I Dream of FIRE: $1,200 ($2,000) – Most of this is the trip to FinCon in Orlando. I used points for the airfare, but the hotel, food and drinks are in here.
This section adds up to $32,800 compared with last year’s $41,000. Last year I wanted to cut down on merchandise (didn’t plan to buy an $800 laptop then), healthcare (didn’t anticipate switching to a high-deductible plan), and car repairs (ugh). I did manage to cut down on car insurance, utilities, and alcohol.
Rounding out our spending for the year are these categories where we’re pretty frugal overall.
Gifts: $700 ($1,800) – I’m not sure I actually categorized all the Amazon spending correctly. Some of the merchandise spending probably belongs down here.
Misc. child expenses: $600 ($1,100) – Pretty much covers random things you pay for when you have kids.
Entertainment: $450 ($1,600) – With as much as we were traveling this year we didn’t go to as many concerts or other events.
Taxes: $350 ($50) – We owed some state tax this year.
TV: $300 ($500) – We still have Netflix, and I bought far fewer UFC PPVs this year. This is actually about what I used to pay for our monthly cable and Internet bill with a PPV tacked on. I do not miss those days.
Cell phone: $300 – I’m on Republic Wireless for around $25 per month (down from $65 per month when I was with Verizon) and my wife’s phone is covered by her work.
Work lunch: $250 ($600) – I left work in April, so this looks about right.
Kindergarten: $0 ($7,800) – Last year, my daughter went to a private all-day kindergarten. My mini-retirement eliminated the need to keep her in during the summer, and since we paid a lump sum at the end of 2017 (saving 5% because of it) there were no expenses associated with the school for 2018. She began public school in the fall.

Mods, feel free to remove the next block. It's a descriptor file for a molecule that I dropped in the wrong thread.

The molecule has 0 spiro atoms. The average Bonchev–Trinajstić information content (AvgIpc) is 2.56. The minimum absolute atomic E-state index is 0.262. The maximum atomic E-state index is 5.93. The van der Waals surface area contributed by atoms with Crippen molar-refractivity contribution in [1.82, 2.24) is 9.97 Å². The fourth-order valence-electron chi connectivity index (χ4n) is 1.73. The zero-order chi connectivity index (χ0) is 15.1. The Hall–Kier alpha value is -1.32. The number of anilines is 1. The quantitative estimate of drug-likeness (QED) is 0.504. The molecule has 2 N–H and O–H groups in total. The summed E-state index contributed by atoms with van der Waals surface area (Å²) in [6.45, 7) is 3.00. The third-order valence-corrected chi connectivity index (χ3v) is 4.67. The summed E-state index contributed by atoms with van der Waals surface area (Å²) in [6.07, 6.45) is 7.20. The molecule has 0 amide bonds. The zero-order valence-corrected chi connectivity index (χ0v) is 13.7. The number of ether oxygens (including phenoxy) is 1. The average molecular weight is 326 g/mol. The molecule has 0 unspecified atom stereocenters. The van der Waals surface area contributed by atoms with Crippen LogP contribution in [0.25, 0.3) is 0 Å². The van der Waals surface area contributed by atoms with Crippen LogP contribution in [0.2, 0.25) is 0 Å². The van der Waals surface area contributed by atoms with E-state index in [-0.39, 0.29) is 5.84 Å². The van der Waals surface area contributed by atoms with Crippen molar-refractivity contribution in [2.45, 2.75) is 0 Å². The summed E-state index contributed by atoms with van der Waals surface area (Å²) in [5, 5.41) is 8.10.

Only about $3,000 in this section, and almost everything was lower than last year.
Looking at the year ahead
Last year I said I was hoping to get this year’s spending closer to $80,000. We’re 15 percent over that, although still down from last year.
This year I would like to be more diligent about subtracting the reimbursed expenses. I’m thankful that we don’t have to track every dollar, but I also want to get a little bit better every year and dial in my system more.
I expect the vacation expenses to be lower in 2019, as well as the house expenses now that the furnace is paid off, although we expect to paint the exterior in the summer. Healthcare and college expenses are a bit squishy right now, and I won’t plan on seeing savings there.
I’d like to see lower car insurance and car repair costs. I’d like to see less spending on services, too, which seems reasonable since I don’t expect to do any personal masterminds and that was $2,000 in 2018.
Big expenses I can foresee would be the house painting at $3,500-$5,000 and possibly a car to replace my wife’s totaled Magnum. We’ve got insurance money for that, and we’ll just see whether we stick with one car or if she gets another vehicle. There could also be some college expenses later in the year. Initially I’m funding my financial coaching startup costs for Live Your Way Financial Coaching through personal funds, but I will repay those as the business grows.
Next year I would be happy with a 10 percent reduction. Let’s see what tune I’m singing then.